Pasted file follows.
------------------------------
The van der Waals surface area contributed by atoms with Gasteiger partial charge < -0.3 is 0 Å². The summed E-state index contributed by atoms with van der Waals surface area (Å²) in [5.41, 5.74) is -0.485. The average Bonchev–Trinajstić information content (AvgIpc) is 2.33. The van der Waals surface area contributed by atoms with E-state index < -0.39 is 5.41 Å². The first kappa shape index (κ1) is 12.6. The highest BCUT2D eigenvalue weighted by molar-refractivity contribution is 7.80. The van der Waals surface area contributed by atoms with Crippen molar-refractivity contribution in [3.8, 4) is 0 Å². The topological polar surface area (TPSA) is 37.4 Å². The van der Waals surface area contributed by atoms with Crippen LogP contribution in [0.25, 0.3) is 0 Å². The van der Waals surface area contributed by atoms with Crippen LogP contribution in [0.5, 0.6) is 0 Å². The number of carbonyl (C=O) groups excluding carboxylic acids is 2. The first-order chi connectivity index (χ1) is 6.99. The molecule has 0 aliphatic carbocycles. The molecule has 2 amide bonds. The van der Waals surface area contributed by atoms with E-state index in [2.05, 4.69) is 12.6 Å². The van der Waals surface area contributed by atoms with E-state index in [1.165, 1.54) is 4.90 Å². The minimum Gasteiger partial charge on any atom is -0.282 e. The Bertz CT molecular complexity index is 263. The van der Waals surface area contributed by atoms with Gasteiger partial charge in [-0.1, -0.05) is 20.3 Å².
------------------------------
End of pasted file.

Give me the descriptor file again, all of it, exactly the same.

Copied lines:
The van der Waals surface area contributed by atoms with Gasteiger partial charge < -0.3 is 0 Å². The summed E-state index contributed by atoms with van der Waals surface area (Å²) in [5.41, 5.74) is -0.485. The average Bonchev–Trinajstić information content (AvgIpc) is 2.33. The van der Waals surface area contributed by atoms with E-state index < -0.39 is 5.41 Å². The first kappa shape index (κ1) is 12.6. The highest BCUT2D eigenvalue weighted by molar-refractivity contribution is 7.80. The van der Waals surface area contributed by atoms with Crippen molar-refractivity contribution in [3.8, 4) is 0 Å². The topological polar surface area (TPSA) is 37.4 Å². The van der Waals surface area contributed by atoms with Crippen LogP contribution in [0.25, 0.3) is 0 Å². The van der Waals surface area contributed by atoms with Crippen LogP contribution in [0.5, 0.6) is 0 Å². The number of carbonyl (C=O) groups excluding carboxylic acids is 2. The first-order chi connectivity index (χ1) is 6.99. The molecule has 0 aliphatic carbocycles. The molecule has 2 amide bonds. The van der Waals surface area contributed by atoms with E-state index in [2.05, 4.69) is 12.6 Å². The van der Waals surface area contributed by atoms with E-state index in [1.165, 1.54) is 4.90 Å². The minimum Gasteiger partial charge on any atom is -0.282 e. The Bertz CT molecular complexity index is 263. The van der Waals surface area contributed by atoms with Gasteiger partial charge in [-0.1, -0.05) is 20.3 Å².